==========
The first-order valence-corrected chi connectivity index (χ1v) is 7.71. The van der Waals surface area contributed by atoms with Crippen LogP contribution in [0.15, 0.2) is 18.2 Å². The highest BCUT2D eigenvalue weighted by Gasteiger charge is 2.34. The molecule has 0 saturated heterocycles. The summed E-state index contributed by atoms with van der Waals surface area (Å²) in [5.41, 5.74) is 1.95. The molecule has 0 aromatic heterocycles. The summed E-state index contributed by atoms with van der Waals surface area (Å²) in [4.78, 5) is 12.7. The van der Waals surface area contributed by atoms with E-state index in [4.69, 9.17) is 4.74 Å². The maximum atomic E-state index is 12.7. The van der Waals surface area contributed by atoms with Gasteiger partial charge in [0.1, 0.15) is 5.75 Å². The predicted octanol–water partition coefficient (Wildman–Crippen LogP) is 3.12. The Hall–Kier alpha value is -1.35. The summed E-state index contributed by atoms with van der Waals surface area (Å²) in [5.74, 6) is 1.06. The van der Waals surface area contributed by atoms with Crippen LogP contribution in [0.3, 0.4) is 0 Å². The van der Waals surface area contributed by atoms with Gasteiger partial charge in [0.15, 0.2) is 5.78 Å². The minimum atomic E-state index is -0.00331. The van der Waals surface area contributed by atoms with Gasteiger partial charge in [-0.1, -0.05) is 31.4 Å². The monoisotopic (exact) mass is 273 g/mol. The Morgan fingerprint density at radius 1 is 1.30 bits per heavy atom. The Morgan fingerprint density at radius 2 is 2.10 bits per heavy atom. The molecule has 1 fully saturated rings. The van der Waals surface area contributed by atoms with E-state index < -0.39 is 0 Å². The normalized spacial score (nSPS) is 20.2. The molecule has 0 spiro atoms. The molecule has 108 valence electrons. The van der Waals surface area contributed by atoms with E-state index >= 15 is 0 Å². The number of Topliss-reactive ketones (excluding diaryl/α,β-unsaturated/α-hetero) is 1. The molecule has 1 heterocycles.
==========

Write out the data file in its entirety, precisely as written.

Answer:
The first-order valence-corrected chi connectivity index (χ1v) is 7.71. The van der Waals surface area contributed by atoms with Crippen LogP contribution in [0.15, 0.2) is 18.2 Å². The highest BCUT2D eigenvalue weighted by Gasteiger charge is 2.34. The molecule has 0 saturated heterocycles. The summed E-state index contributed by atoms with van der Waals surface area (Å²) in [5.41, 5.74) is 1.95. The molecule has 0 aromatic heterocycles. The summed E-state index contributed by atoms with van der Waals surface area (Å²) in [4.78, 5) is 12.7. The van der Waals surface area contributed by atoms with E-state index in [4.69, 9.17) is 4.74 Å². The maximum atomic E-state index is 12.7. The van der Waals surface area contributed by atoms with Gasteiger partial charge in [0.1, 0.15) is 5.75 Å². The predicted octanol–water partition coefficient (Wildman–Crippen LogP) is 3.12. The Hall–Kier alpha value is -1.35. The summed E-state index contributed by atoms with van der Waals surface area (Å²) in [5.74, 6) is 1.06. The van der Waals surface area contributed by atoms with Crippen LogP contribution in [0.3, 0.4) is 0 Å². The van der Waals surface area contributed by atoms with Gasteiger partial charge in [0.15, 0.2) is 5.78 Å². The minimum atomic E-state index is -0.00331. The van der Waals surface area contributed by atoms with Gasteiger partial charge in [-0.1, -0.05) is 31.4 Å². The monoisotopic (exact) mass is 273 g/mol. The Morgan fingerprint density at radius 1 is 1.30 bits per heavy atom. The Morgan fingerprint density at radius 2 is 2.10 bits per heavy atom. The molecule has 1 fully saturated rings. The van der Waals surface area contributed by atoms with E-state index < -0.39 is 0 Å². The normalized spacial score (nSPS) is 20.2. The molecule has 0 spiro atoms. The molecule has 108 valence electrons. The van der Waals surface area contributed by atoms with E-state index >= 15 is 0 Å². The number of Topliss-reactive ketones (excluding diaryl/α,β-unsaturated/α-hetero) is 1. The molecule has 1 heterocycles.